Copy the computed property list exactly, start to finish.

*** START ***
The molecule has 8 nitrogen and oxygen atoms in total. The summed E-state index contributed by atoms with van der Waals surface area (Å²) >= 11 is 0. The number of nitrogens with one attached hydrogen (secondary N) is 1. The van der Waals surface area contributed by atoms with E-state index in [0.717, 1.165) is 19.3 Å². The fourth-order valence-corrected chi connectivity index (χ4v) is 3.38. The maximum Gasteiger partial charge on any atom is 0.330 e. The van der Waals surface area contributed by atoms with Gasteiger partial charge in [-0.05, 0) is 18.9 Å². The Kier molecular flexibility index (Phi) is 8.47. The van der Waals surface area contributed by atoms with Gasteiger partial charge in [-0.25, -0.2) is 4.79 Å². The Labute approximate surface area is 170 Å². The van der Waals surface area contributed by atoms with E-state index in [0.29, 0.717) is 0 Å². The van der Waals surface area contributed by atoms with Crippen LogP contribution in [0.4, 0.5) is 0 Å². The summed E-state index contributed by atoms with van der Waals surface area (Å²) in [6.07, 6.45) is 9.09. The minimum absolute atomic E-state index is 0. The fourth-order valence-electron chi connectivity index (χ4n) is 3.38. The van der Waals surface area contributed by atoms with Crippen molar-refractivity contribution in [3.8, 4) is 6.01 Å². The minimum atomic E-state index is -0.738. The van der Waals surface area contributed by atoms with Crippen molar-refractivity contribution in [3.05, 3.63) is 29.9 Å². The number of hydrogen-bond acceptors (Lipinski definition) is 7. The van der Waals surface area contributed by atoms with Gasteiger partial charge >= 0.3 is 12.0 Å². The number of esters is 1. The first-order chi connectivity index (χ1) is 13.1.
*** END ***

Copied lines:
The molecule has 8 nitrogen and oxygen atoms in total. The summed E-state index contributed by atoms with van der Waals surface area (Å²) >= 11 is 0. The number of nitrogens with one attached hydrogen (secondary N) is 1. The van der Waals surface area contributed by atoms with E-state index in [0.717, 1.165) is 19.3 Å². The fourth-order valence-corrected chi connectivity index (χ4v) is 3.38. The maximum Gasteiger partial charge on any atom is 0.330 e. The van der Waals surface area contributed by atoms with Gasteiger partial charge in [-0.05, 0) is 18.9 Å². The Kier molecular flexibility index (Phi) is 8.47. The van der Waals surface area contributed by atoms with Gasteiger partial charge in [-0.25, -0.2) is 4.79 Å². The Labute approximate surface area is 170 Å². The van der Waals surface area contributed by atoms with E-state index in [0.29, 0.717) is 0 Å². The van der Waals surface area contributed by atoms with Crippen LogP contribution in [0.4, 0.5) is 0 Å². The summed E-state index contributed by atoms with van der Waals surface area (Å²) in [6.07, 6.45) is 9.09. The minimum absolute atomic E-state index is 0. The fourth-order valence-electron chi connectivity index (χ4n) is 3.38. The van der Waals surface area contributed by atoms with Crippen molar-refractivity contribution in [3.8, 4) is 6.01 Å². The minimum atomic E-state index is -0.738. The van der Waals surface area contributed by atoms with Crippen molar-refractivity contribution in [3.05, 3.63) is 29.9 Å². The number of hydrogen-bond acceptors (Lipinski definition) is 7. The van der Waals surface area contributed by atoms with Gasteiger partial charge >= 0.3 is 12.0 Å². The number of esters is 1. The first-order chi connectivity index (χ1) is 13.1.